Ok, but what is has to do with the key difference between developed and underdeveloped countries? Well, everything.
The developing countries are simply unable to form social structures effectively. They can not fairly elect political leaders, they can not maintain market economy without terrible abuses that potentially come with market economies. If people generally do not follow laws, a country practically does not have any laws. Financial technologies are a pure manifestation of “reciprocal altruism”, where the complexity and richness of financial instruments are based on nothing but a piece of paper that has power only if people trust it. The problem of developed countries is that people in these countries are unable to cooperate effectively. They are unable to play a zero-sum game. In the US strangers came together and created iPhone, in Russia, people fail to organise themselves into homeowner associations (another interesting example is how Russians treat national currency, everybody ditches it whenever the opportunity arises, that leads to volatility and self-fulfilled prophecy that currency had to be ditched). In general, the breakdown of cooperation in such games as Public Good Game or Minimum Effort Game are called coordination failure.
What is curious is that playing non-zero-sum games is a natural evolutionary developed tendency in any human. In the absence of interference, people will eventually form an effective cooperation. They will come up with the sets of rules and believes that will allow for an effective non-zero-sum game. My favourite example is a lovely place called Russia, where the government does practically everything possible to break down the effective cooperation by systematically taking actions that induce the negative beliefs.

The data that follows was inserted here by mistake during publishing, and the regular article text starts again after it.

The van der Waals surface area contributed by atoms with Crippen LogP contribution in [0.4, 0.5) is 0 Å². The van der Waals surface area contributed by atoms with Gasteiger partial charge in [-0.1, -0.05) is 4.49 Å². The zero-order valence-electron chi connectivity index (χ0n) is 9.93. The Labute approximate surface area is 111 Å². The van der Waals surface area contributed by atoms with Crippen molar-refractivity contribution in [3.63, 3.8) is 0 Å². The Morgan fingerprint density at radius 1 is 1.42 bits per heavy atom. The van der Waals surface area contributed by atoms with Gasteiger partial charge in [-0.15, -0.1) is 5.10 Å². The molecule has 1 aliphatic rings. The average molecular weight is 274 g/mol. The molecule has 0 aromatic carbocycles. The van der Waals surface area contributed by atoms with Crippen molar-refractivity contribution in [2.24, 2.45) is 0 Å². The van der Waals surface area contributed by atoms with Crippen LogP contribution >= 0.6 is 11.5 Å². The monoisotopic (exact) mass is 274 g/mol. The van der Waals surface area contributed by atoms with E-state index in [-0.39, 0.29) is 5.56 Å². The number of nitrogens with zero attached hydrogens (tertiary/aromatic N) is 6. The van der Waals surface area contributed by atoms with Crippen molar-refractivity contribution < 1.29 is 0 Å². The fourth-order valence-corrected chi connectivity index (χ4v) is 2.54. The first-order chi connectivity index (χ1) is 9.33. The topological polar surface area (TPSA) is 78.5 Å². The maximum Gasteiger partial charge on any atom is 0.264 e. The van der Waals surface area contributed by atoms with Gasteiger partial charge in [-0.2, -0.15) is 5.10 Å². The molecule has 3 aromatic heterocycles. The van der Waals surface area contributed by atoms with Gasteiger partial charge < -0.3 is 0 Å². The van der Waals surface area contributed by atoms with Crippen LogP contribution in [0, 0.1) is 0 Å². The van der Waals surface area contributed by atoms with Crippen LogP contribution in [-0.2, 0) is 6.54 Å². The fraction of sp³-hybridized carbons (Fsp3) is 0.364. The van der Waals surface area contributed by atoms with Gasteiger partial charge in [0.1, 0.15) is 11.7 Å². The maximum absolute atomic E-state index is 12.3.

Hm… I have started the post with morality. Morality is what makes you feel like punishing defectors in Public Good Game (you say “this is wrong”) and makes you contribute if everyone else contributes (you say “I feel bad by not doing the right thing”) or makes you feel offended if you contribute but most did not (You say “I feel like an idiot by doing this”). All people say these things in their head and that what makes them come together and do a great thing. Or, if you leave in some underdeveloped country, never do anything great.
P.S. Check this awesome quotation from here:
Cooperation depends on trust, which in turn requires evaluating individuals and groups as potential cooperation partners. Oxytocin, a neuropeptide known for its role in social attachment and affiliation in mammals appears to be important for both kinds of decisions. Intranasal administration of oxytocin increases investment in a “trust game”, but also biases judgment and behavior toward ingroup members and against outgroup members. Likewise, genetic variants associated with oxytocin are associated with increased prosocial behavior, particularly when the world is seen as threatening. From an evolutionary perspective, the double-edged sword of human morality comes as no surprise. Morality evolved, not as device for universal cooperation, but as a competitive weapon, as a system for turning Me into Us, which in turn enables Us to outcompete Them. Morality’s dark, tribalistic side is powerful, but there’s no reason why it must prevail. The flexible thinking enabled by our enlarged prefrontal cortices may enable us to retain the best of our moral impulses while transcending their inherent limitations.